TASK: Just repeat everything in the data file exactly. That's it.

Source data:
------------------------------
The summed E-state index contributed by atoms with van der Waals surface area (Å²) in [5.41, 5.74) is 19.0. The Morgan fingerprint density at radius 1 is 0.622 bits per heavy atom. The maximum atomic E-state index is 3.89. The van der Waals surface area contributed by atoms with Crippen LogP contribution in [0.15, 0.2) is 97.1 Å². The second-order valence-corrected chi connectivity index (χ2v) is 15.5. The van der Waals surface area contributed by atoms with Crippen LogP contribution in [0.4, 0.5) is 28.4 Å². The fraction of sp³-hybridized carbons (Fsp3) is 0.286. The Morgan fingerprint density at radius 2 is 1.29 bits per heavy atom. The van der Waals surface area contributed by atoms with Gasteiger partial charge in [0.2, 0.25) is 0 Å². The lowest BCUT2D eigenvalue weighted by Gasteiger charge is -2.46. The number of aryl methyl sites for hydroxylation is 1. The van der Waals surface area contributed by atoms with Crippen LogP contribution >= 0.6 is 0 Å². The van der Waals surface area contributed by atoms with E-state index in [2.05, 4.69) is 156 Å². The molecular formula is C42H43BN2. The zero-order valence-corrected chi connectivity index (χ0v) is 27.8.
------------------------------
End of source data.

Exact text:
The summed E-state index contributed by atoms with van der Waals surface area (Å²) in [5.41, 5.74) is 19.0. The Morgan fingerprint density at radius 1 is 0.622 bits per heavy atom. The maximum atomic E-state index is 3.89. The van der Waals surface area contributed by atoms with Crippen LogP contribution in [0.15, 0.2) is 97.1 Å². The second-order valence-corrected chi connectivity index (χ2v) is 15.5. The van der Waals surface area contributed by atoms with Crippen LogP contribution in [0.4, 0.5) is 28.4 Å². The fraction of sp³-hybridized carbons (Fsp3) is 0.286. The Morgan fingerprint density at radius 2 is 1.29 bits per heavy atom. The van der Waals surface area contributed by atoms with Gasteiger partial charge in [0.2, 0.25) is 0 Å². The lowest BCUT2D eigenvalue weighted by Gasteiger charge is -2.46. The number of aryl methyl sites for hydroxylation is 1. The van der Waals surface area contributed by atoms with Crippen LogP contribution >= 0.6 is 0 Å². The van der Waals surface area contributed by atoms with E-state index in [2.05, 4.69) is 156 Å². The molecular formula is C42H43BN2. The zero-order valence-corrected chi connectivity index (χ0v) is 27.8.